In April 2001, Whisper, our Golden Retriever and companion of almost eleven years, died of lymphoma. We were all heart-broken. No one took it harder than I. Due to my severe depression, Whisper had become my companion animal. It soon became apparent that I was not coping well without a dog; my mother had adamantly insisted we would never, ever have another dog because it was just too much effort to take care of one.

Right around December of 2001, I found a few printed pages with breeder information on our table because my father had been careless. On my birthday, I received a stuffed animal Golden Retriever along with a card that this would have to tide me over until our real puppy arrived. Getting a puppy was not easy, but at last we came across a breeder who was desperately trying to find a home for a puppy that had been returned to them due to her original family not being up to dealing with a small dog.

So, in early February 2002, Elena entered my life.


She was a rambunctious puppy. We bonded instantly and this was all that prevented me from murdering her when she chewed through my internet cable, wanted to play at all hours of the day, nearly dug out my father’s favorite rosebush and went digging through our rubbish bins. She was also sweet – she fit into my lap, which soon became her favorite place to sleep. She filled my life with love and laughter, even when she insisted on bringing me lunch meat wrappers.


The first year was tough – she was a little destructive, but nonetheless lovable. She suffered through various forms of medical treatment after getting spayed, vaccinations, x-rays for her hips and one or two behavior training classes. We gave those up when it became apparent she was more interested in sniffing the behinds of other dogs than actually listening to some strange woman who kept her own Golden Retriever puppy on a choke chain. Elena made friends wherever she went. She had a big, open smile and enough personality for three dogs.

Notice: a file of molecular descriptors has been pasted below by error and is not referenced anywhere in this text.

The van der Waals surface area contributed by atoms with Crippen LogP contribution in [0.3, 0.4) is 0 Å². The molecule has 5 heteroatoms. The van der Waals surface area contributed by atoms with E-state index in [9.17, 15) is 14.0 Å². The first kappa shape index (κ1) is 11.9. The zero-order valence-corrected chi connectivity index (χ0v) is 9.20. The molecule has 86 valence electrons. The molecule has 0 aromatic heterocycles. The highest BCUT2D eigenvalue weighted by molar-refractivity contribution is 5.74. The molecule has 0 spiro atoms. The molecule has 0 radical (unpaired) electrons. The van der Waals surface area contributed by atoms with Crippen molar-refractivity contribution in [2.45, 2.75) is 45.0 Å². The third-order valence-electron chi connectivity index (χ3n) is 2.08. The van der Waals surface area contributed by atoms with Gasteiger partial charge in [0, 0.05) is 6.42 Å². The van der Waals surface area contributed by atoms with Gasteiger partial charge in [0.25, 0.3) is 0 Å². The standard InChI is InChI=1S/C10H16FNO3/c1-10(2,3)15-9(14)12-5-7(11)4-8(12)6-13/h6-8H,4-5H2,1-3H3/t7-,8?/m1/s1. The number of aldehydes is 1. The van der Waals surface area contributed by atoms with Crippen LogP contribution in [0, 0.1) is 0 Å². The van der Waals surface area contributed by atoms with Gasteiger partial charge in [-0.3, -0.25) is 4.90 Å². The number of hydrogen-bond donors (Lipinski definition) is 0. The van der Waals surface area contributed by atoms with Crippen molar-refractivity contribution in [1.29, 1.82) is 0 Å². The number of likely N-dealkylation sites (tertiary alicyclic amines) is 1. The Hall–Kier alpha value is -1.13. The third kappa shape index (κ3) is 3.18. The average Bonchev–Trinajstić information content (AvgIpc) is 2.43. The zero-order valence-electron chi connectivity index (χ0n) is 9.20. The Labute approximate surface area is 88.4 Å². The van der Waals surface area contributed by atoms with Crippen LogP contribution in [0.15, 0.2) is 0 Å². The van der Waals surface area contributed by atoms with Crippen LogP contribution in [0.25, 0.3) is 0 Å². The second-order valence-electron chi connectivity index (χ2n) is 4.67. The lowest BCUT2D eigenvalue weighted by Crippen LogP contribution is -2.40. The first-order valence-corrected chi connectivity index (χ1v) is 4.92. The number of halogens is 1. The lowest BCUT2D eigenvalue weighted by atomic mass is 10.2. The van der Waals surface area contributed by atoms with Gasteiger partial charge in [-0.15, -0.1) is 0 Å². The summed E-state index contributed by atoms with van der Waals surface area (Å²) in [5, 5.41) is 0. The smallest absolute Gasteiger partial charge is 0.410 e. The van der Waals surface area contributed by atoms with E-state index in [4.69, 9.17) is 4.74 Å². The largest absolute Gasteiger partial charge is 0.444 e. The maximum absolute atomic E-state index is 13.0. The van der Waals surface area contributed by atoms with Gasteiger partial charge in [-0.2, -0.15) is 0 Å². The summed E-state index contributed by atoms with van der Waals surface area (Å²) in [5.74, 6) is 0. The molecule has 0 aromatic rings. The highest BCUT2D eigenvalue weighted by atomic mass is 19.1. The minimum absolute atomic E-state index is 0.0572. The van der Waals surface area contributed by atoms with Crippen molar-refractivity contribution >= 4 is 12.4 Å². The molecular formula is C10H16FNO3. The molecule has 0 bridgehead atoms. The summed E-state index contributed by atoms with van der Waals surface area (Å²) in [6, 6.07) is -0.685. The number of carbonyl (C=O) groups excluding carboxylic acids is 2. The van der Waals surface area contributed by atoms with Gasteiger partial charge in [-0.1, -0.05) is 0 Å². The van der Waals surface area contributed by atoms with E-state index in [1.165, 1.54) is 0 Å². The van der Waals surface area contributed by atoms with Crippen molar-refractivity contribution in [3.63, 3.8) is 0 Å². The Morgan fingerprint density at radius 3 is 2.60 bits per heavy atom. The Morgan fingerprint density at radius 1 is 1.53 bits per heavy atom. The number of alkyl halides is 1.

She was also the love of my life. No person made me as happy as my dog did. Even when school took me away to another city and it made me weep, she was always pleased to see me when I came back on weekends. It wasn’t for my family that I came back. It was for the ball of fluff who made sure absolutely all of my clothing was covered in her fur, no matter how many times I washed said clothing. We seemed to fill out different ends of the spectrum – she a happy, bounce blonde ball of fuzz, and I a sulky Goth kid. For her, I didn’t mind breaking the mold.

Elena was my backbone and my heart through several severe bouts of depression. Whenever I came close to the edge, there was a cold pinkish nose nuzzling under my elbow for attention. I could never go through with whatever stupid plans I made when it occurred to me I would have to leave her.


Eventually she moved to England while I went to college. While I wilted away emotionally in the US for being separated from her, my dog seemed to deteriorate. She developed a limp. There was a lump in her side that grew. When I came home for summer, it seemed as though my dog had aged far more than should normally be possible. Only a few days after I returned she developed a severe limp, so bad she could barely walk, let alone get up. A visit to the vet confirmed that she had arthritis and muscular atrophy in her hind legs. She was put on an anti-inflammatory medication. It helped.

Until, on July 22nd 2009, she fell chasing a deer. Her hind legs and tail were paralyzed. Again, we went to the vet with her, where x-rays were taken. She was diagnosed with spondylosis, a condition where a vertebra becomes arthritic and begins pressing the next disc down. A harsh, sudden movement shoves the disc into the spinal cord, severing neurological function. Sometimes it can be temporary, in which case it is referred to as spinal shock. We waited, hoping it would get better. It didn’t.

On July 24th, Elena was put to sleep because her paralysis would not abate and it affected not only her legs and tail, but also her bowels and bladder. Nothing functioned without a lot of help from vet technicians. She was only seven and a half years old. Life is lonely without her love and companionship.


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